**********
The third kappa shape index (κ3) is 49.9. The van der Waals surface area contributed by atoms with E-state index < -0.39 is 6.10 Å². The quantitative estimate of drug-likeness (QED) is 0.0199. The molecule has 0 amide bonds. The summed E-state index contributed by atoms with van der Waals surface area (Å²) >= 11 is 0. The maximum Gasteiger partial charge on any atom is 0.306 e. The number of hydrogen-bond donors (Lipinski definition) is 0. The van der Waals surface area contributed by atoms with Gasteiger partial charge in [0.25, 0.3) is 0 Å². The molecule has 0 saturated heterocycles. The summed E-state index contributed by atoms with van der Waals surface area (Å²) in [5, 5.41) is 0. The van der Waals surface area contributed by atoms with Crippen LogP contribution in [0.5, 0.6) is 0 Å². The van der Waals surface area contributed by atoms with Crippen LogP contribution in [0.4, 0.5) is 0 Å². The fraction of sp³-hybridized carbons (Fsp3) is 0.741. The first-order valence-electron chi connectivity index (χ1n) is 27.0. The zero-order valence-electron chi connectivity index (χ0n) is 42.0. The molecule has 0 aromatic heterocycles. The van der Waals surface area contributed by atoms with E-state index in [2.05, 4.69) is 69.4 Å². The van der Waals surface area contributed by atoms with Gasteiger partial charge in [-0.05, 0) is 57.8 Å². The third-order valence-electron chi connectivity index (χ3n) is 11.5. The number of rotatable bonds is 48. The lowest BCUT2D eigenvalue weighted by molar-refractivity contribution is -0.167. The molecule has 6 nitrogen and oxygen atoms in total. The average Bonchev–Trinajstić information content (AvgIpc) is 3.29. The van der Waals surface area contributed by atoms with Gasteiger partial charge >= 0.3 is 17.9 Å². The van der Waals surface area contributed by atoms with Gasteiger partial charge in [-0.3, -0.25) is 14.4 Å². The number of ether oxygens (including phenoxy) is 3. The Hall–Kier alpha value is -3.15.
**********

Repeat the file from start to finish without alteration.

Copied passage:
The third kappa shape index (κ3) is 49.9. The van der Waals surface area contributed by atoms with E-state index < -0.39 is 6.10 Å². The quantitative estimate of drug-likeness (QED) is 0.0199. The molecule has 0 amide bonds. The summed E-state index contributed by atoms with van der Waals surface area (Å²) >= 11 is 0. The maximum Gasteiger partial charge on any atom is 0.306 e. The number of hydrogen-bond donors (Lipinski definition) is 0. The van der Waals surface area contributed by atoms with Gasteiger partial charge in [0.25, 0.3) is 0 Å². The molecule has 0 saturated heterocycles. The summed E-state index contributed by atoms with van der Waals surface area (Å²) in [5, 5.41) is 0. The van der Waals surface area contributed by atoms with Crippen LogP contribution in [0.5, 0.6) is 0 Å². The van der Waals surface area contributed by atoms with Crippen LogP contribution in [0.4, 0.5) is 0 Å². The fraction of sp³-hybridized carbons (Fsp3) is 0.741. The first-order valence-electron chi connectivity index (χ1n) is 27.0. The zero-order valence-electron chi connectivity index (χ0n) is 42.0. The molecule has 0 aromatic heterocycles. The van der Waals surface area contributed by atoms with E-state index in [2.05, 4.69) is 69.4 Å². The van der Waals surface area contributed by atoms with Gasteiger partial charge in [-0.05, 0) is 57.8 Å². The third-order valence-electron chi connectivity index (χ3n) is 11.5. The number of rotatable bonds is 48. The lowest BCUT2D eigenvalue weighted by molar-refractivity contribution is -0.167. The molecule has 6 nitrogen and oxygen atoms in total. The average Bonchev–Trinajstić information content (AvgIpc) is 3.29. The van der Waals surface area contributed by atoms with Gasteiger partial charge >= 0.3 is 17.9 Å². The van der Waals surface area contributed by atoms with Gasteiger partial charge in [-0.3, -0.25) is 14.4 Å². The number of ether oxygens (including phenoxy) is 3. The Hall–Kier alpha value is -3.15.